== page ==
greene edition, 5 minute layouts, bina greene workflow, greeneEdition_BinaGreeneMethod_Workflow

photography Kayl Turesson, element Gina Jones, paper Sonia Scraps

copyright 2018 greene edition | | Photography: Kayl Turesson | Graphics: Gina Jones, Sheila Reid, Sonia Roman and Janet Scott

((Most of my layouts are 5 minute layouts and finished within 5 minutes of starting PSE.

They are memory pages mostly and might or might not evolve into full blown scrapbook pages one day.

Memory pages record the story and the photo they are not very concerned about ornateness.

The method is as simple as they come and meant as a starting point to develop your own style from. The method is perfect for daily photo journaling and daily memory keeping because it is so concise.  It can be extended or reduced to fit whatever it needs to fit: your mood, your style, your preference.

Some planning is involved as to

a. what photos do I want to scrapbook?

b. what supplies do I want to use?

c. what fonts do I want to use?

After you have made the above choices, make a new folder (and call it whatever you want, I call it ACTUAL,)  and copy paste your selection into that folder. I copy ellies, papers, pic and possibly fonts into that folder. Then everything is sitting together and you do not spend any time navigating your folders. If that feels too restrictive to you and you want to browse supplies while you are making your layout, go for it but leave your original choices in that ACTUAL folder just for the sake of a quick comparison. Depending on how you have organized your supplies or better yet, where you browse, you may be able to finish a 5 minute page even though you include the browsing of your supplies. I make layouts with styles, patterns and brushes a lot, so that sometimes I do not even need to navigate folders except within PSE, or be it for that odd button or fastener that I love to use.


As soon as you have more photo layers you may spend too much time on them, well you might not but I do.

So the way to go is to edit your pics beforehand then collage them to one photo layer and then use that single photo layer for your page. I like to make my collages with the google photos app. Google photos app can handle up to 9 pics for a single collage. That is not too much but it usually does the job. If you really do need more pics on one collage you can combine collages with collages.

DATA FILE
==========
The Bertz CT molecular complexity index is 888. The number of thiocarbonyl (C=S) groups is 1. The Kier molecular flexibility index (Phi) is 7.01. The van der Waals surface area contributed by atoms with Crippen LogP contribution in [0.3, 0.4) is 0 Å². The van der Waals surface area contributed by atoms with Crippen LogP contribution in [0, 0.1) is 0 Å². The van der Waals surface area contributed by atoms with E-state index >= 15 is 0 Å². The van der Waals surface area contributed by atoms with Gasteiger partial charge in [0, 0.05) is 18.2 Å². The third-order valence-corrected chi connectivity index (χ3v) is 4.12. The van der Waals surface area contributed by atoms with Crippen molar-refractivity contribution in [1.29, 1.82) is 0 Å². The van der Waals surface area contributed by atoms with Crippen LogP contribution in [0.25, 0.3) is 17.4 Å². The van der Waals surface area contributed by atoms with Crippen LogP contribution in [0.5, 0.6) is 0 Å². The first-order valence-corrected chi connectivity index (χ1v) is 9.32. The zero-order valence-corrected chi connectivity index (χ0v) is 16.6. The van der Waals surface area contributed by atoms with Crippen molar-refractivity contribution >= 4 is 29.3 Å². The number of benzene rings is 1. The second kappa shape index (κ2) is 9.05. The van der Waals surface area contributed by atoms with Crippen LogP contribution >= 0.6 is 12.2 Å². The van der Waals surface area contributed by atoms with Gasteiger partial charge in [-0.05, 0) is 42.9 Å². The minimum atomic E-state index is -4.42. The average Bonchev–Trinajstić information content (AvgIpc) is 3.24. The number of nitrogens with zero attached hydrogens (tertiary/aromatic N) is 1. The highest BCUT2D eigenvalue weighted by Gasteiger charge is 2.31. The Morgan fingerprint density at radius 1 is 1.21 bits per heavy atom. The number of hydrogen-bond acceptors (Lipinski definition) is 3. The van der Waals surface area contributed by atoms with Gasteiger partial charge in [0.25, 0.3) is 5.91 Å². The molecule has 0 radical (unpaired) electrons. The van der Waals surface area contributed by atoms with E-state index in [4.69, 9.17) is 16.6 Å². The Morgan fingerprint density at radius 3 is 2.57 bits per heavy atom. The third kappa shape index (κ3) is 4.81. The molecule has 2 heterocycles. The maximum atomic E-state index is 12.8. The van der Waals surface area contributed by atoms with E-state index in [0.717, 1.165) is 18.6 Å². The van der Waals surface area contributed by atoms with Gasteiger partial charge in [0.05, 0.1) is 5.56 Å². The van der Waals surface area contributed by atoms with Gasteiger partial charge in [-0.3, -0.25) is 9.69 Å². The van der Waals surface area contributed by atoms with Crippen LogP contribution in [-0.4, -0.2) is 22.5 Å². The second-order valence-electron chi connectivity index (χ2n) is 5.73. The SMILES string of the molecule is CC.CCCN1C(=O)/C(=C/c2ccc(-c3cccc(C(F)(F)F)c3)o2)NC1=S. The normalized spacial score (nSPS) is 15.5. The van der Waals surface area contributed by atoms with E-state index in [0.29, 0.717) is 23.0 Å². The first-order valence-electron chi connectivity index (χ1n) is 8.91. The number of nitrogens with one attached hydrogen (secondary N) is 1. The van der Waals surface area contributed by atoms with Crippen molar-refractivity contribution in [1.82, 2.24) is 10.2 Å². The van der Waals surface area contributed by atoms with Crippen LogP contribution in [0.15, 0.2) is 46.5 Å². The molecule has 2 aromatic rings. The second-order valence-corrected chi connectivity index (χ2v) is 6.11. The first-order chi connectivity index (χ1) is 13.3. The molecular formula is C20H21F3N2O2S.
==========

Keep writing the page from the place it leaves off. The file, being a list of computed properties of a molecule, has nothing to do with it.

I care about photography and whenever I have a below average photo to scrapbook it sure does not get any better by  burying it in scrapbook elements. Rather, the contrary is the case: the perfect graphics highlight  the shortcomings of the photography in quite an obvious manner. The photo is really the element  memory keeping is fostered around. So in order to get the best photo possible, I make the best photo I can when I make it and not in post. But often enough, the worst photos make the best memories and  photo editing is a topic that has to be dealt with one way or the other.


plus your photo and your text. So that can be 3 papers or 2 papers and 1 ellie and so on. Wordart is a fantastic element for 5 minute pages.


to 3 fonts max better yet 2 or 1.

There are font hyperfamilies available for free personal use that let you come up with incredibly looking copy generated from one font family alone.

Gone are the days of endless sorting, tagging and searching for just the right font. I have totally stopped doing that so absolutely and altogether, I rely on hyperfamilies, the big font familes that have serif, sans sarif, display and a handwritten, often slabs and what not, and everything goes together.

Remember that PSE or PS are not made for handling large bodies of text. If you want to do that use another app and convert your text to a png file. Instead of converting your text to a png file you can also write it with a word processor or text editor which you would do anyways before conversion, use a simple app like  editor which is pre-installed on every PC, and then copy paste it into PSE or any other layout app.

This method is my fave because it really lets me finish a page within 5 minutes or less. As for the copy I often have 5 to 10  idle minutes, on the train or where ever, and I use that time to get my copy straight. I often text into my phone and later on I use that copy as a starting point for my journaling. The copy is usually not that bad because I am out and about when I write it and outdoor copy is arguably better than indoor copy.  Dividing up the process is a big help, especially for someone who is newer to journaling. Setting the journaling apart from the memory page layout design is a big step towards a two minute page, believe me.

A word on journaling: I usually make spreads, with one photo page and one journaling page. That lets me cut to the chase and leaves space available for both. I rather avoid  fitting  copy into the layout and if I do I prefer copy in a grid style.

The idea is of course to come up with a page you like to see and that is the most important thing apart from enjoying the process itself, of course.

Following the steps can help you to develop a do-able method of memory keeping and in the end it does not matter if you use more or less components, as long as you stay on top of the process

The page below (Mt. Coonowrin) has text, photo, 1 paper, 4 ellies (incl. brushes) and it sure does not follow the pure 3 elements rule and it doesn’t have to. It is supposed to be a starting point to develop from.

You can also read about my process here and here.

Please find the 6×6 template Overlay freebies mentioned above here,

the free 6×8 Album Maker here

and the free 12×12 Lots of Text template here.

There are more freebies in the store.

Get the cheat sheet here 

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greene edition, the bina greene method, 5 minutes layouts
greene edition, the bina greene method, 5 minutes layouts